- January 16, 2014
- By Ken Camp / Managing Editor
WACO—Texas Baptist Men volunteers have a longstanding reputation for building churches, encampments and missions facilities—not for demolition.
However, after a fertilizer plant explosion in West last year, TBM responded to a request from First Baptist Church in West for volunteers who could operate heavy machinery to tear down more than 50 damaged homes, saving homeowners demolition and debris-removal costs not covered by insurance.
In mid-October, a fire destroyed the home of a couple in Waco—Donna Dill, a paraplegic with muscular dystrophy, and her husband, Brian, who is a quadriplegic. Like many residents of nearby West, the Dills had insurance to rebuild their home but not to cover demolition costs.
One of Donna Dill’s coworkers at a local bank knew about TBM’s involvement at West, and she contacted the missions organization to ask for help.
First Baptist Church in Waxahachie told the Dills TBM could provide free labor if they could pay $4,000 for dumpster rental and city permits, which they readily agreed to do.After assessing the situation, Jim Lawton from
With other scheduled projects—plus unexpected involvement in cleanup after an ice storm hit North Texas—the TBM crew had a window of less than one week in mid-December to demolish the Dills’ home and remove the debris.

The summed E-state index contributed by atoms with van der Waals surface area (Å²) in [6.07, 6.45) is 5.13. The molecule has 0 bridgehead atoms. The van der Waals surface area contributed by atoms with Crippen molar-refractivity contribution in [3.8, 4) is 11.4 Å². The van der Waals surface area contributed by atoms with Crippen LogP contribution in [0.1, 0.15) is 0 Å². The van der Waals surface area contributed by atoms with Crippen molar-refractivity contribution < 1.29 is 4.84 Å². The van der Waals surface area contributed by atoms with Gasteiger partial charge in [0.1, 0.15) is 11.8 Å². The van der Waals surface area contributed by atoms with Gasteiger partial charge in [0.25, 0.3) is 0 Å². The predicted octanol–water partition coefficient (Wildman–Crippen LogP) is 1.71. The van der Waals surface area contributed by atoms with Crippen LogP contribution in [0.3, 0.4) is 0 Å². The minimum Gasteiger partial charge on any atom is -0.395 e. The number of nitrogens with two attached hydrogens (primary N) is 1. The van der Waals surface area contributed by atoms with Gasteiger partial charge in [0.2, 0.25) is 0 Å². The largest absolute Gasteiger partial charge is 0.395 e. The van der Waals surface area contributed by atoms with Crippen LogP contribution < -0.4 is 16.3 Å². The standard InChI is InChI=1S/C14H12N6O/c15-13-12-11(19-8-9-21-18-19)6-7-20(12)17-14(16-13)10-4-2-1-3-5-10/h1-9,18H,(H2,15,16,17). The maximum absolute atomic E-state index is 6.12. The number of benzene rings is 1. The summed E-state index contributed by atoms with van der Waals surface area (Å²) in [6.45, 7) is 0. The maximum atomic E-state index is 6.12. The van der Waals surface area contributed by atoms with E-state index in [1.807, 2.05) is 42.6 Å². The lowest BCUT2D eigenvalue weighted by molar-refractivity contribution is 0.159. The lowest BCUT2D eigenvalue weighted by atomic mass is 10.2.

“There was a 100 percent chance of rain in the forecast for one of those days, but we were able to work all day long with just a light drizzle most of the time,” Lawton said. “God has a way of providing when we quit worrying and get out of his way.
“God puts the right people in the right place at the right time when we make ourselves available for his use.”
Volunteers operated a backhoe, a skid-steer and a jackhammer to demolish the burned-out house. Meadowbrook Baptist Church in Robinson provided housing for the TBM crew, and the bank where Donna Dill works supplied their meals.
Since the Dills did not have to pay for demolition, they will be able to rebuild a home better equipped for their limited mobility, Lawton noted.
“It gave them the ability to go from a used home that had ramps built to try to make it more accessible to one built specifically for handicapped accessibility,” he said.